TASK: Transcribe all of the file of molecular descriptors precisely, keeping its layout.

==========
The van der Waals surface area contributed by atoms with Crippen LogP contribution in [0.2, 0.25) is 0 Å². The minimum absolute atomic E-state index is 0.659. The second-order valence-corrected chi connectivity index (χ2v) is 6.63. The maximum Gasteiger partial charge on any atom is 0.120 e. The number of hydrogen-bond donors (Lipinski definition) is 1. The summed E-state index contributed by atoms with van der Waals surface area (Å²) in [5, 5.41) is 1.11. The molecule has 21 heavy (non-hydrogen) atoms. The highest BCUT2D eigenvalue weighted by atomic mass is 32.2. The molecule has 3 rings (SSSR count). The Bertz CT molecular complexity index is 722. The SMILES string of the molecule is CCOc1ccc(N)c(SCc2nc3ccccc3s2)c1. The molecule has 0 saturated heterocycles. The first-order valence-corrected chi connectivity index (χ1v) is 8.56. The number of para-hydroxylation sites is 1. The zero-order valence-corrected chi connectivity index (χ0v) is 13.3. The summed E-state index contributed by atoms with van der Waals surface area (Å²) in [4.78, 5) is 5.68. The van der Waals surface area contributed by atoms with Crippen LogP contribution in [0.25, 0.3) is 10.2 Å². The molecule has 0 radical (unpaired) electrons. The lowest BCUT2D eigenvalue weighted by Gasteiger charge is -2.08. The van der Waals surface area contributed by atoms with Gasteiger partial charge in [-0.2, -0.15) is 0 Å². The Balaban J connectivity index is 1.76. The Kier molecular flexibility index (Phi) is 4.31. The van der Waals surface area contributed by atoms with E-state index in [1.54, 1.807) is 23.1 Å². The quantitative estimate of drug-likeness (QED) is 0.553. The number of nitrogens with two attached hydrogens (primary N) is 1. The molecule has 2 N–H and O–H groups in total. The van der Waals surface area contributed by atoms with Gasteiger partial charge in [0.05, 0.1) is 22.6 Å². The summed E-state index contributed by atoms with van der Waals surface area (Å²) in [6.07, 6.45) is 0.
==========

The van der Waals surface area contributed by atoms with Crippen LogP contribution in [0.2, 0.25) is 0 Å². The minimum absolute atomic E-state index is 0.659. The second-order valence-corrected chi connectivity index (χ2v) is 6.63. The maximum Gasteiger partial charge on any atom is 0.120 e. The number of hydrogen-bond donors (Lipinski definition) is 1. The summed E-state index contributed by atoms with van der Waals surface area (Å²) in [5, 5.41) is 1.11. The molecule has 21 heavy (non-hydrogen) atoms. The highest BCUT2D eigenvalue weighted by atomic mass is 32.2. The molecule has 3 rings (SSSR count). The Bertz CT molecular complexity index is 722. The SMILES string of the molecule is CCOc1ccc(N)c(SCc2nc3ccccc3s2)c1. The molecule has 0 saturated heterocycles. The first-order valence-corrected chi connectivity index (χ1v) is 8.56. The number of para-hydroxylation sites is 1. The zero-order valence-corrected chi connectivity index (χ0v) is 13.3. The summed E-state index contributed by atoms with van der Waals surface area (Å²) in [4.78, 5) is 5.68. The van der Waals surface area contributed by atoms with Crippen LogP contribution in [0.25, 0.3) is 10.2 Å². The molecule has 0 radical (unpaired) electrons. The lowest BCUT2D eigenvalue weighted by Gasteiger charge is -2.08. The van der Waals surface area contributed by atoms with Gasteiger partial charge in [-0.2, -0.15) is 0 Å². The Balaban J connectivity index is 1.76. The Kier molecular flexibility index (Phi) is 4.31. The van der Waals surface area contributed by atoms with E-state index in [1.54, 1.807) is 23.1 Å². The quantitative estimate of drug-likeness (QED) is 0.553. The number of nitrogens with two attached hydrogens (primary N) is 1. The molecule has 2 N–H and O–H groups in total. The van der Waals surface area contributed by atoms with Gasteiger partial charge in [0.05, 0.1) is 22.6 Å². The summed E-state index contributed by atoms with van der Waals surface area (Å²) in [6.07, 6.45) is 0.